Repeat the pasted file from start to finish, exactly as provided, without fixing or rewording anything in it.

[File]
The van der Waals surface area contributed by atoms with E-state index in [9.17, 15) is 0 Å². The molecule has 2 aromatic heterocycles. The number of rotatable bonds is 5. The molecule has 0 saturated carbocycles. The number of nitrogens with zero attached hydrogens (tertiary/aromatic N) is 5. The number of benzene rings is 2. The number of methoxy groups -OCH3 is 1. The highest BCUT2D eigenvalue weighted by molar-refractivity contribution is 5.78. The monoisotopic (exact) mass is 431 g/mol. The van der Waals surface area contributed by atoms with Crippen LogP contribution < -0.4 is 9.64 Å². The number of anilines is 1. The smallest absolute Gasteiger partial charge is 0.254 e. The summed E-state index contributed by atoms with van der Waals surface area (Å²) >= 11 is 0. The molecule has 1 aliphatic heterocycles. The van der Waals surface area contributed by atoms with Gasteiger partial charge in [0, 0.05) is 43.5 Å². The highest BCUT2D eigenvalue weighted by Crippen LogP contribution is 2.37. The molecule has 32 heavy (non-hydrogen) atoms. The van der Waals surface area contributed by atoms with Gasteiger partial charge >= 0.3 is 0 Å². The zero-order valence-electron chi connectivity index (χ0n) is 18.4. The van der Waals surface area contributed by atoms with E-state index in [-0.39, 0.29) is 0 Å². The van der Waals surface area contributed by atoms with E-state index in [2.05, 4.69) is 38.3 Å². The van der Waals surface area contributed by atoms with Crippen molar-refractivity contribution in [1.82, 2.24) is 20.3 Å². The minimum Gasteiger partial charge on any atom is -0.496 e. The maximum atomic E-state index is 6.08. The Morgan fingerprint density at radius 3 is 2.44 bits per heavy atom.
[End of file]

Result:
The van der Waals surface area contributed by atoms with E-state index in [9.17, 15) is 0 Å². The molecule has 2 aromatic heterocycles. The number of rotatable bonds is 5. The molecule has 0 saturated carbocycles. The number of nitrogens with zero attached hydrogens (tertiary/aromatic N) is 5. The number of benzene rings is 2. The number of methoxy groups -OCH3 is 1. The highest BCUT2D eigenvalue weighted by molar-refractivity contribution is 5.78. The monoisotopic (exact) mass is 431 g/mol. The van der Waals surface area contributed by atoms with Crippen LogP contribution < -0.4 is 9.64 Å². The number of anilines is 1. The smallest absolute Gasteiger partial charge is 0.254 e. The summed E-state index contributed by atoms with van der Waals surface area (Å²) >= 11 is 0. The molecule has 1 aliphatic heterocycles. The van der Waals surface area contributed by atoms with Gasteiger partial charge in [0, 0.05) is 43.5 Å². The highest BCUT2D eigenvalue weighted by Crippen LogP contribution is 2.37. The molecule has 32 heavy (non-hydrogen) atoms. The van der Waals surface area contributed by atoms with Gasteiger partial charge >= 0.3 is 0 Å². The zero-order valence-electron chi connectivity index (χ0n) is 18.4. The van der Waals surface area contributed by atoms with E-state index in [-0.39, 0.29) is 0 Å². The van der Waals surface area contributed by atoms with E-state index in [2.05, 4.69) is 38.3 Å². The van der Waals surface area contributed by atoms with Crippen molar-refractivity contribution in [1.82, 2.24) is 20.3 Å². The minimum Gasteiger partial charge on any atom is -0.496 e. The maximum atomic E-state index is 6.08. The Morgan fingerprint density at radius 3 is 2.44 bits per heavy atom.